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April 26, 2009

How much will a Third Front govt. affect the economy?

Business Standard has a debate on this topic.

Amit Tandon, Managing Director of Fitch Ratings India, presents the optimistic view:

Will a Third Front government spell economic disaster? Will steel plants shut in Jharkhand? Will companies stop making cars in Tamil Nadu? Will software no longer be written in Bangalore? Will ships not sail from Mumbai? Will doctors not operate? Will teachers not teach? Go back in time. Did FIIs not come back, after vowing to stay away from India, after we exploded a nuclear device? Did banks not shut shop in the 1990’s, only to line up on Mint Street, wanting to open branches again? The pace may vary, but a billion-plus people will always create their own forward-momentum.

Nirmal Jain, Chairman and Managing Director of India Infoline, is highly concerned about a fractured outcome:
We are passing through a massive global financial crisis. Under these circumstances, if the country’s financial management is in the hands of corrupt politicians who are in a hurry, it can cause grave damage to the economy. Worsening macro-fundamentals in a shaky global financial world will halt the flow of capital into India. What makes it worse is that we are competing with China where, thanks to continuing reforms and the government’s ability to execute its plans efficiently, the investor-environment is more favourable.

This lower flow of foreign capital will have an impact on the economy as well as on the stock markets. On the economy front, we badly need the flow of investments in infrastructure and industry to continue since this is what will help sustain growth and generate employment. For the stock markets, whether we like it or not, FIIs drive the sentiment and retail and domestic investors follow them. Many political observers feel that if a Third Front government comes to power, it may not last for more than a year. Apart from the costs of holding another election, the greater burden on the exchequer will be the disruption and uncertainty in fiscal and economic policies.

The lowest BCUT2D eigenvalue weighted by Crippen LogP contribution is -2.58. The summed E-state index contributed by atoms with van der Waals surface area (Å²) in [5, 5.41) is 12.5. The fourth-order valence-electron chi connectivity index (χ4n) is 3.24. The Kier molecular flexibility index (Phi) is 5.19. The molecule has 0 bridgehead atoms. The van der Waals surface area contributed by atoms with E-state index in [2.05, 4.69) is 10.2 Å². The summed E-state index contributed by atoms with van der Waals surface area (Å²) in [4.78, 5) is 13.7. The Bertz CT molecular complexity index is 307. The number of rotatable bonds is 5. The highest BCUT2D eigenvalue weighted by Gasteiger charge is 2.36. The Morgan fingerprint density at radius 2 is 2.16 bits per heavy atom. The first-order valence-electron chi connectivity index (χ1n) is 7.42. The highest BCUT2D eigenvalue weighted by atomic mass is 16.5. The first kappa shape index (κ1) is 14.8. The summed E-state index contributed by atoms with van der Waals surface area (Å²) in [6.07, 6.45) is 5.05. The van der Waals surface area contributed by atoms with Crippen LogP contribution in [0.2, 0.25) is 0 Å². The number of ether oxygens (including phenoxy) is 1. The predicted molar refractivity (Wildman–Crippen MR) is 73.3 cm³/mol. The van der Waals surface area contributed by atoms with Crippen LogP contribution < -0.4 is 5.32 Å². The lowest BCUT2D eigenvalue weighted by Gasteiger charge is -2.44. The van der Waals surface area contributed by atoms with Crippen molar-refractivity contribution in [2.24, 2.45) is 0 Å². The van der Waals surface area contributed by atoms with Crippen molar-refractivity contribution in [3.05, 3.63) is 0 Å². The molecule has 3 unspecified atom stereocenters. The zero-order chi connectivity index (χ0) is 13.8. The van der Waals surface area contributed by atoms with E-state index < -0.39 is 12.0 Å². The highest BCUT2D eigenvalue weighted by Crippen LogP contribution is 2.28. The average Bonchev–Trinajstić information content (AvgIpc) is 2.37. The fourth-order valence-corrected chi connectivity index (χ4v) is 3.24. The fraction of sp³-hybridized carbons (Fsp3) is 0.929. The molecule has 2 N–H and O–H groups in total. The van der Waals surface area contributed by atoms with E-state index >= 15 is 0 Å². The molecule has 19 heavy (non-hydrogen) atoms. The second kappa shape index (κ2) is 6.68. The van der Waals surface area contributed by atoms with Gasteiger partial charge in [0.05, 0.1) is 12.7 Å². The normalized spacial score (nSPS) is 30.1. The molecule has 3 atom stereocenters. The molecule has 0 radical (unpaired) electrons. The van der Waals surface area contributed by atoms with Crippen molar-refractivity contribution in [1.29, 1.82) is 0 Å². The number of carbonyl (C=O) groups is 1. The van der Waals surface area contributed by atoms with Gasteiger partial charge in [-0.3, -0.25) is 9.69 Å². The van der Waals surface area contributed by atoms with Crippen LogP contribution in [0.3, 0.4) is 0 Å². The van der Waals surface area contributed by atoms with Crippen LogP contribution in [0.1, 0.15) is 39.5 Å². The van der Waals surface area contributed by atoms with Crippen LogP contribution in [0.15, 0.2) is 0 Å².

In another BS column, Akash Prakash of Amansa Capital, touches upon this topic from a stock market perspective:

Firstly we have the elections staring us in the face. By all accounts this is the most open election ever, with at least six leaders in the running to become PM. Nobody is quite sure how it will turn out, and as of today any of the three formations could come to power. I am not in the camp that politics do not matter. They may not have mattered when the world was growing at 4-5 per cent, and India had enough of a tailwind through heightened risk appetite and the benefits of past reforms to grow at 8 per cent-plus. However, they matter today, when the world is in the midst of a recession, we have structural fiscal issues and strong economic decision-making is the need of the hour.

India has enough policy-based low-hanging fruit, that its growth can be protected at a relatively high level. But will we get the policy reform? The only way that India can be re-rated upwards in terms of valuation multiples is if we get strong policy action. Depending on which formation comes to power, and who is the PM, there is no guarantee that we will get the dose of policy action that we need. There is not an insignificant probability that we get stuck with a very weak and ineffectual government that may not even last a full term. Such an outcome is a recipe for inaction and policy drift.

Arun Natarajan is the Founder & CEO of Venture Intelligence, the leading provider of data and analysis on private equity, venture capital and M&A deals in India. View free samples of Venture Intelligence newsletters and reports. Email the author at